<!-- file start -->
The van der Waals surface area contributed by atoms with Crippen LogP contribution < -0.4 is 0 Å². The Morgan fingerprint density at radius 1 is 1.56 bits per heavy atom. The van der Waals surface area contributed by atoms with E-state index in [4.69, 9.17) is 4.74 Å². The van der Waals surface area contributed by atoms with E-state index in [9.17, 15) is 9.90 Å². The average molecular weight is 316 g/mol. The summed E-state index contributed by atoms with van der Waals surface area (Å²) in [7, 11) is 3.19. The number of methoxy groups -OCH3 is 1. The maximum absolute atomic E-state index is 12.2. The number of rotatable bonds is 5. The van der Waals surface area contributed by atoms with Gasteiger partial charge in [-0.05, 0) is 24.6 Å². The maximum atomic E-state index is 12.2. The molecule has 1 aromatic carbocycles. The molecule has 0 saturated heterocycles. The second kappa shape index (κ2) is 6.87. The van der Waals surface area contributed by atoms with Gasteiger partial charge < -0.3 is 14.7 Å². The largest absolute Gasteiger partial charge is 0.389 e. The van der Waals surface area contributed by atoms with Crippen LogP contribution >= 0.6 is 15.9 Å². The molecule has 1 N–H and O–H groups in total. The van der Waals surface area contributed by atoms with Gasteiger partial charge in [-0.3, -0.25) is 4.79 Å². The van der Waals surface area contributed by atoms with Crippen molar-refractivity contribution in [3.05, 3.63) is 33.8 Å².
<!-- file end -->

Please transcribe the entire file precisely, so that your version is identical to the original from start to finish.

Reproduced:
The van der Waals surface area contributed by atoms with Crippen LogP contribution < -0.4 is 0 Å². The Morgan fingerprint density at radius 1 is 1.56 bits per heavy atom. The van der Waals surface area contributed by atoms with E-state index in [4.69, 9.17) is 4.74 Å². The van der Waals surface area contributed by atoms with E-state index in [9.17, 15) is 9.90 Å². The average molecular weight is 316 g/mol. The summed E-state index contributed by atoms with van der Waals surface area (Å²) in [7, 11) is 3.19. The number of methoxy groups -OCH3 is 1. The maximum absolute atomic E-state index is 12.2. The number of rotatable bonds is 5. The van der Waals surface area contributed by atoms with Gasteiger partial charge in [-0.05, 0) is 24.6 Å². The maximum atomic E-state index is 12.2. The molecule has 1 aromatic carbocycles. The molecule has 0 saturated heterocycles. The second kappa shape index (κ2) is 6.87. The van der Waals surface area contributed by atoms with Gasteiger partial charge < -0.3 is 14.7 Å². The largest absolute Gasteiger partial charge is 0.389 e. The van der Waals surface area contributed by atoms with Crippen LogP contribution >= 0.6 is 15.9 Å². The molecule has 1 N–H and O–H groups in total. The van der Waals surface area contributed by atoms with Gasteiger partial charge in [-0.3, -0.25) is 4.79 Å². The van der Waals surface area contributed by atoms with Crippen molar-refractivity contribution in [3.05, 3.63) is 33.8 Å².